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ProxyShell vs. ProxyLogon: What's the Difference?

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The Huntress team has been actively researching the ProxyShell exploit as well as spreading awareness on how you can protect your environments from this attack.

There’s some confusion in the community regarding the differences between ProxyShell and ProxyLogon. We want to clear things up so users can patch as needed.

ProxyShell: Disclosed in August 2021

Presented at Black Hat USA 2021 

ProxyShell is the more recent exploit that’s impacting on-premises Microsoft Exchange servers. Threat actors are actively scanning for vulnerable Microsoft Exchange servers, exploiting those that have not been properly patched since April or May. To be clear, those who have not patched their on-prem Microsoft Exchange servers since July are vulnerable to ProxyShell.

Once threat actors exploit a system with ProxyShell, they have access to remote code execution, or the ability to run any commands or execute any programs that they’d like as an absolute administrator account. In other words, on-prem Exchange servers that remain unpatched are inviting threat actors to gain “god mode” access to their server and do as they please—move laterally through the environment, grab sensitive information, deploy ransomware—you name it.

We recommend updating to the latest security patch, monitoring for new indicators of compromise and staying up-to-date on new information as it’s released. You can follow the latest developments on our rapid response blog and gather intel from the community on our Reddit post.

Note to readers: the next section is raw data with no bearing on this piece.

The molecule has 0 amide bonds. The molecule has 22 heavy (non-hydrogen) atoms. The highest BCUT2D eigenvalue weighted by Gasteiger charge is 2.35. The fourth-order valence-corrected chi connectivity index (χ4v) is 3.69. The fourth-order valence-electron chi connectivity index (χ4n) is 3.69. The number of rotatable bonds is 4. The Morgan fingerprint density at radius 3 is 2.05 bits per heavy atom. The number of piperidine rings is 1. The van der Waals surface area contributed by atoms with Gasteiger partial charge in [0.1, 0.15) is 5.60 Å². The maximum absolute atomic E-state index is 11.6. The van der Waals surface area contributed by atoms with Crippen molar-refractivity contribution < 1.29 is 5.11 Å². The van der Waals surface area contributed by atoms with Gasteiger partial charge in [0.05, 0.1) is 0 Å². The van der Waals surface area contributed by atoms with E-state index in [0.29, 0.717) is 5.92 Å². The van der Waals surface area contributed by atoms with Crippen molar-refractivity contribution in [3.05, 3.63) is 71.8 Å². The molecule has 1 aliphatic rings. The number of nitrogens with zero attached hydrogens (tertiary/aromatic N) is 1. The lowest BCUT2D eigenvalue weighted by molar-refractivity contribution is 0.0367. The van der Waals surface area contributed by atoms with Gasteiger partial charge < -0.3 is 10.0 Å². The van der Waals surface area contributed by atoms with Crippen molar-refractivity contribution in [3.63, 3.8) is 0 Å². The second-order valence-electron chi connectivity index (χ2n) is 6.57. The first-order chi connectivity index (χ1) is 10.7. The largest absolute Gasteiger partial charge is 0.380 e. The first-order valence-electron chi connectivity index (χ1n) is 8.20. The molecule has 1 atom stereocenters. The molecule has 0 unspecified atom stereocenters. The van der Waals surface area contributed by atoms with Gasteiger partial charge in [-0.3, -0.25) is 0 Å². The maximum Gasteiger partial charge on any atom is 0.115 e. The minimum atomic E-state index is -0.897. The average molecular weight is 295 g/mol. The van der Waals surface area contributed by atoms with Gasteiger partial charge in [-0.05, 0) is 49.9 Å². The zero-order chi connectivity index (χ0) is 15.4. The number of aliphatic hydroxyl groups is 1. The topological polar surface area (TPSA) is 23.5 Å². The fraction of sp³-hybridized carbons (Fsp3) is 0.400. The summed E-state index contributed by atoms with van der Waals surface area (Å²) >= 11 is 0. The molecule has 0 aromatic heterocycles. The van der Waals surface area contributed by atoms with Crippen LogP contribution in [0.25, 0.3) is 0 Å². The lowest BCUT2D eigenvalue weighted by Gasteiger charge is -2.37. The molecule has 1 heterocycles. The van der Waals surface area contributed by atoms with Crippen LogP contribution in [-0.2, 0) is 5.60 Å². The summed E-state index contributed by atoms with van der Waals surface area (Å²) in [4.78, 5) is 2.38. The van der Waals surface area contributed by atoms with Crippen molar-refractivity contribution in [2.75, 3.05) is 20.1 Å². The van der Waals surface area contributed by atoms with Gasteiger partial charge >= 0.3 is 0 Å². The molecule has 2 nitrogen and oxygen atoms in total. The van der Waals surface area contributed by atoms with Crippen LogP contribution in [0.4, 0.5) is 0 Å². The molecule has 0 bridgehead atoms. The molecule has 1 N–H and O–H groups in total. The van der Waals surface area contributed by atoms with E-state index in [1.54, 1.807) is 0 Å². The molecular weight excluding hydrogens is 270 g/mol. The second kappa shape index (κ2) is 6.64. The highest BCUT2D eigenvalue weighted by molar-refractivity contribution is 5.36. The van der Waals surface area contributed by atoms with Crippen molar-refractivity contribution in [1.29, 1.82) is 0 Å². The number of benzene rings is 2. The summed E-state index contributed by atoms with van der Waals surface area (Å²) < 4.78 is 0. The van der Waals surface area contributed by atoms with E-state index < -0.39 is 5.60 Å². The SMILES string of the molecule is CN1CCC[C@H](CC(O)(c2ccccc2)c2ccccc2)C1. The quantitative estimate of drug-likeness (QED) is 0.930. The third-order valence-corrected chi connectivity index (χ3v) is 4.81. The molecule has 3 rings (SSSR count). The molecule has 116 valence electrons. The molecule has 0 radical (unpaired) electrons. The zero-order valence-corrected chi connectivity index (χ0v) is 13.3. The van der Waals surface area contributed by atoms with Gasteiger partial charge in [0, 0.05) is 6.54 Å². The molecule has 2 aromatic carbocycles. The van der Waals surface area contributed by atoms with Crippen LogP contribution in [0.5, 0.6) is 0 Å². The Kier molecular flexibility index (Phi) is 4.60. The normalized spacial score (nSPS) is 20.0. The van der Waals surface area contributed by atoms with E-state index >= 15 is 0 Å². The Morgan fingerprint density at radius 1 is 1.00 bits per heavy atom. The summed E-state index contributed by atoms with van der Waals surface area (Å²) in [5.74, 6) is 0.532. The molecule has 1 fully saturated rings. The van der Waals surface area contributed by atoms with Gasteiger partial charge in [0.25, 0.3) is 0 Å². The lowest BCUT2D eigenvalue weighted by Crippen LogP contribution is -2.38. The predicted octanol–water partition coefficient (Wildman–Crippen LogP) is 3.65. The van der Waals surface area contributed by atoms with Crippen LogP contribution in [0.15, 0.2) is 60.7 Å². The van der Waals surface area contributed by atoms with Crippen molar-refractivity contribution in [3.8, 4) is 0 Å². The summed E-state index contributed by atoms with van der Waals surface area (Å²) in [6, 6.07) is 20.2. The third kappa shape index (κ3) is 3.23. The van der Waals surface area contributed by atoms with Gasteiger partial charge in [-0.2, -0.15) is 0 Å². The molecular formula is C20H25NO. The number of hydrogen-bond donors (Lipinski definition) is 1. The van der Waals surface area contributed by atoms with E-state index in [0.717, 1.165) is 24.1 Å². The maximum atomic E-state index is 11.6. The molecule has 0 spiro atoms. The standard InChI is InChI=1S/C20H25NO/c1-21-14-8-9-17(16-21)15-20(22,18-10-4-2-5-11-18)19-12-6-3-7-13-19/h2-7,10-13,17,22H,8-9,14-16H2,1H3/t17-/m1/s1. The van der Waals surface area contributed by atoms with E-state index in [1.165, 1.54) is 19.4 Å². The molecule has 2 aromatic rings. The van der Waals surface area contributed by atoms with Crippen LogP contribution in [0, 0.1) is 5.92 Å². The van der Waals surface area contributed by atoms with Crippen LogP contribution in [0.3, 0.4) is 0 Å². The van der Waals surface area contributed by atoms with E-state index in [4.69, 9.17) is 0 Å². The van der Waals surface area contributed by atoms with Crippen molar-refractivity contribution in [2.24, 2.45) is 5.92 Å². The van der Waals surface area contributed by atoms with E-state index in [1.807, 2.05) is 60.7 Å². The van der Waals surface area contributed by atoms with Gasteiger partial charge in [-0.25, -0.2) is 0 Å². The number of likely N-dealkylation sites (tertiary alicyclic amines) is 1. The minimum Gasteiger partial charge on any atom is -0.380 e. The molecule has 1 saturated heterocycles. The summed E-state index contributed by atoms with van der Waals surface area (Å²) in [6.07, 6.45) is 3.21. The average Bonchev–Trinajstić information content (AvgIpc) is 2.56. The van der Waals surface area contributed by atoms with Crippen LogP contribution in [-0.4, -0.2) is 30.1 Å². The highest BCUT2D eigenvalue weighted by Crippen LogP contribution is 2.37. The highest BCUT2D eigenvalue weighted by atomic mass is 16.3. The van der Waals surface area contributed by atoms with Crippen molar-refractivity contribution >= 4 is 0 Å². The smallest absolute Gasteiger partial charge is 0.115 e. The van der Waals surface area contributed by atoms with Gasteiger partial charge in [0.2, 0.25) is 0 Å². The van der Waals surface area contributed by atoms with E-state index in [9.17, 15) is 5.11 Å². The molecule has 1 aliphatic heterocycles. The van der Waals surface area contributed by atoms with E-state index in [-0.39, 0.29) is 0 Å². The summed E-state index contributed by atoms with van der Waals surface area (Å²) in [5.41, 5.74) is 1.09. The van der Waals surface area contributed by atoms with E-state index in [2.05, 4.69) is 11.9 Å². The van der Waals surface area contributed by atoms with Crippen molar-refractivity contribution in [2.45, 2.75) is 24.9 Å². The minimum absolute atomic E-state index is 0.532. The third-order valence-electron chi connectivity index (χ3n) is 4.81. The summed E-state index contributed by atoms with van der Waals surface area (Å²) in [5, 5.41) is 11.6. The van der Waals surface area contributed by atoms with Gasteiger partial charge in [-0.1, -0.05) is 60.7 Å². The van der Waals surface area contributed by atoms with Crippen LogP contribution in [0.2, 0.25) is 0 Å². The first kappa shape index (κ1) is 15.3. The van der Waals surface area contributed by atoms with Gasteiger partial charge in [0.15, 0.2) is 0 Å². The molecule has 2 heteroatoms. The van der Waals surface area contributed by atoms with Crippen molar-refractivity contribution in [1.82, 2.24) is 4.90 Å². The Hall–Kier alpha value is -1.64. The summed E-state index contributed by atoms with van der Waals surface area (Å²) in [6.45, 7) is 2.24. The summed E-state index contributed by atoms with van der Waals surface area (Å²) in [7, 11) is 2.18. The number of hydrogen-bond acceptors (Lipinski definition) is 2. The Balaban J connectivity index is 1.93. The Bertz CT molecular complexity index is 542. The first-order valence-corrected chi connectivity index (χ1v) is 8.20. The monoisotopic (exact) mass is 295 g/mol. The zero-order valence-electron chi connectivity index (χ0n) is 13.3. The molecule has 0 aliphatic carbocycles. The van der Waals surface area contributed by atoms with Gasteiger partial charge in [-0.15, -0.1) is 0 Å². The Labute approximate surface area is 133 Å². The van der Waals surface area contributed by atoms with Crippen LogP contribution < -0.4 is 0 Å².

This attack chain was presented at the Black Hat USA 2021 Conference in Orange Tsai’s presentation ProxyLogon is Just the Tip of the Iceberg. (Check out the presentation slides, the video proof-of-concept demonstration and the presentation recording.)

ProxyLogon: Disclosed in March 2021

The Mass Exploitation of On-Prem Exchange Servers

ProxyLogon is basically ProxyShell’s mother. ProxyLogon is the vulnerability that HAFNIUM unleashed in March 2021, which gave threat actors remote code execution abilities from anywhere in the world with internet access to reach the victim server. Because ProxyLogon happened, ProxyShell was able to enter the arena and exploit systems that have not been fully patched to address the original ProxyLogon vulnerability.

At the time of this writing, the scope of the ProxyLogon exploit far surpasses that of ProxyShell. The number of webshells discovered (so far) during the ProxyShell exploit is just around 380. ProxyLogon, on the other hand, invoked double that amount—and compromised servers are still surfacing. That isn’t to say that ProxyShell shouldn’t be taken just as seriously, though. 

So Why Is ProxyShell Notable?

Any exploit that allows an attacker to gain remote code execution abilities isn’t to be taken lightly. This access essentially places a keyboard and mouse in front of the attacker along with an invitation to do what they please within your environment. And while ProxyShell currently isn’t on the same scale as ProxyLogon, it’s important to note that the puzzle pieces are there, and it could potentially impact more systems and grow into a larger problem if folks don’t patch. 

Our best advice is to—you guessed it—patch. If you’re sure you’ve patched your on-prem servers with the latest patch, double- and triple-check to be sure that’s really the case. Doing so can save you and your team many potential headaches.

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